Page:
1. Introduction

Schizophrenia Spectrum Disorders (SSD) include a group of persistent, unrelenting, debilitating psychotic illnesses that cause significant impairment in educational, occupational, and psychosocial functioning of sufferers. The clinical benefits of antipsychotic agents, particularly long-acting injectable antipsychotics (hereinafter referred to as LAI), in the management of patients with schizophrenia spectrum disorders are well established. Recent studies show a lower rate of disease relapse, a decrease in readmission rates, and an increase in medication adherence among schizophrenia patients prescribed LAIs, compared with oral antipsychotics [13]. For example, a 2011 Finnish study involving approximately 2,600 patients with schizophrenia found that the risk of readmission was about 33% of that for patients receiving oral antipsychotics [3]. This finding is in keeping with similar studies conducted in other parts of the world [46]. Of note, a recent study conducted in the United States showed a reduction in treatment failure, police arrest, and incarceration among patients who received a novel LAI, compared with oral medications [7].

Given the aforementioned benefits, several guidelines have emerged recommending the use of LAI antipsychotics for treatment of chronic psychotic disorders [8, 9]. Despite these recommendations, as well as the easy availability of depot formulations, the use of LAIs in the United States and many parts of the world remains low [4, 5, 10]. For example, recent epidemiologic studies found that the prescription rates of LAI in clinical settings vary between 10% and 33% [4, 5, 8]. Additionally, psychiatrists appear to have a conservative attitude towards LAIs. This pilot study aimed to determine the pattern of LAI prescription in psychiatric inpatients of a teaching community hospital in Brooklyn, New York.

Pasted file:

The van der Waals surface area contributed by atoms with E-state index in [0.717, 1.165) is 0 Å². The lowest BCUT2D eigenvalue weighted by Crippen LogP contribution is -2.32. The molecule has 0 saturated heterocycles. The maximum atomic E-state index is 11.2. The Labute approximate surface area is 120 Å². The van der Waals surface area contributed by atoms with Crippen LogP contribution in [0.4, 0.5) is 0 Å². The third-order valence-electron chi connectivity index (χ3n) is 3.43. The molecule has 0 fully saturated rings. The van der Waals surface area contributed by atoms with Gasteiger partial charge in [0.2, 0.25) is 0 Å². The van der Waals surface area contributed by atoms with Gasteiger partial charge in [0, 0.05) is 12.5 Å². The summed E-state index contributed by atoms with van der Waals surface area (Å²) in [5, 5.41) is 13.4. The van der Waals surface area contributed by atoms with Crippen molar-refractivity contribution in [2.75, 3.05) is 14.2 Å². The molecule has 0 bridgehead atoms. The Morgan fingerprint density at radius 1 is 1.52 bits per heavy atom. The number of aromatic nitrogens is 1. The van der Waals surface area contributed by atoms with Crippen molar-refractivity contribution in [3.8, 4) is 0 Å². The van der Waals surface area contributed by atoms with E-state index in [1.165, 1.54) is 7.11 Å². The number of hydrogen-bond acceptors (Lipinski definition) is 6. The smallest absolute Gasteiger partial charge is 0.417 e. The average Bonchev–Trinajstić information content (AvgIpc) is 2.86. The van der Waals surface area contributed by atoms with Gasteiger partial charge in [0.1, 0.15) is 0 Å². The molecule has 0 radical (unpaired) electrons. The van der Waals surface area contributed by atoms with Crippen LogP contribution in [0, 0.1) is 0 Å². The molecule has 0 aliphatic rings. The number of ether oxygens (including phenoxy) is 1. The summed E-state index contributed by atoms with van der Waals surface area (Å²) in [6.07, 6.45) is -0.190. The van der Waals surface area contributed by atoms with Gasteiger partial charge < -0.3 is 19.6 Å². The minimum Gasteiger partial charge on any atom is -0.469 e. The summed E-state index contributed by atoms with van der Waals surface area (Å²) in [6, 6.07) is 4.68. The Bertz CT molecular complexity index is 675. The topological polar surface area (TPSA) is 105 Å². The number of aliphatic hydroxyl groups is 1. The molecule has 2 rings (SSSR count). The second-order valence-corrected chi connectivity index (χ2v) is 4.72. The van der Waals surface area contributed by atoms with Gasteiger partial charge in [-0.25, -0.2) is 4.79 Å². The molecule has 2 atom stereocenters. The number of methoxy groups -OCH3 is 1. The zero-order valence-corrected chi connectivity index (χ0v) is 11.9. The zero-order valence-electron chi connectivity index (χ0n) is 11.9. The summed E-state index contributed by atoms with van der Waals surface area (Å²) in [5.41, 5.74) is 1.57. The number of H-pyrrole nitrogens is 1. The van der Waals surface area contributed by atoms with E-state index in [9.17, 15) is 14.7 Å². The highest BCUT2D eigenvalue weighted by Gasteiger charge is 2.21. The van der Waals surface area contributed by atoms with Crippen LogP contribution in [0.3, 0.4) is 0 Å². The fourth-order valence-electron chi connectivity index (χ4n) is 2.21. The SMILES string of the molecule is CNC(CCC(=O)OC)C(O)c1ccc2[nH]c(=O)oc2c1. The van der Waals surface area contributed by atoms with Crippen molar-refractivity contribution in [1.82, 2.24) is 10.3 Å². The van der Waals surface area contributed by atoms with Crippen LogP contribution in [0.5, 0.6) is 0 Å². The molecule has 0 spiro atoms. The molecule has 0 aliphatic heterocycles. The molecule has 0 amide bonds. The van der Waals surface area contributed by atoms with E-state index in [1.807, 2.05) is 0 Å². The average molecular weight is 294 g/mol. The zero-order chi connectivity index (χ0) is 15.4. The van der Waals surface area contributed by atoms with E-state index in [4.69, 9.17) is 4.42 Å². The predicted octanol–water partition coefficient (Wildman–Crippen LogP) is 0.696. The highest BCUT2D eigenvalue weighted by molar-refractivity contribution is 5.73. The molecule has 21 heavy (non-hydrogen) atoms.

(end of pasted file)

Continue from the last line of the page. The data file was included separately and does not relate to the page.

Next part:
2. Methods

2.1. Study Design, Setting, and Population

This was a retrospective review of the charts of patients discharged from the psychiatric unit of Interfaith Medical Center from September 1, 2017, through September 30, 2017.

The hospital is a community teaching facility based in Central Brooklyn, New York City, mainly serving low-income, underserved, and uninsured patient population. The facility has a 90-bed inpatient psychiatric unit, psychiatric emergency services, 40-bed detoxification/rehabilitation units, and various outpatient behavioral health services.

The inclusion criteria for this study were (1) all patients diagnosed with SSD prior to discharge, (2) those aged 18 years and older, and (3) those eligible for a LAI; per the policy of the hospital, LAIs are recommended to patients: (I) with a history of multiple or frequent hospitalizations, (II) with a history of poor adherence with oral antipsychotic medications, and (III) based on personal preference. Because the indication for administering a LAI was difficult to ascertain from the charts, all patients with SSD were considered eligible for a LAI in this study.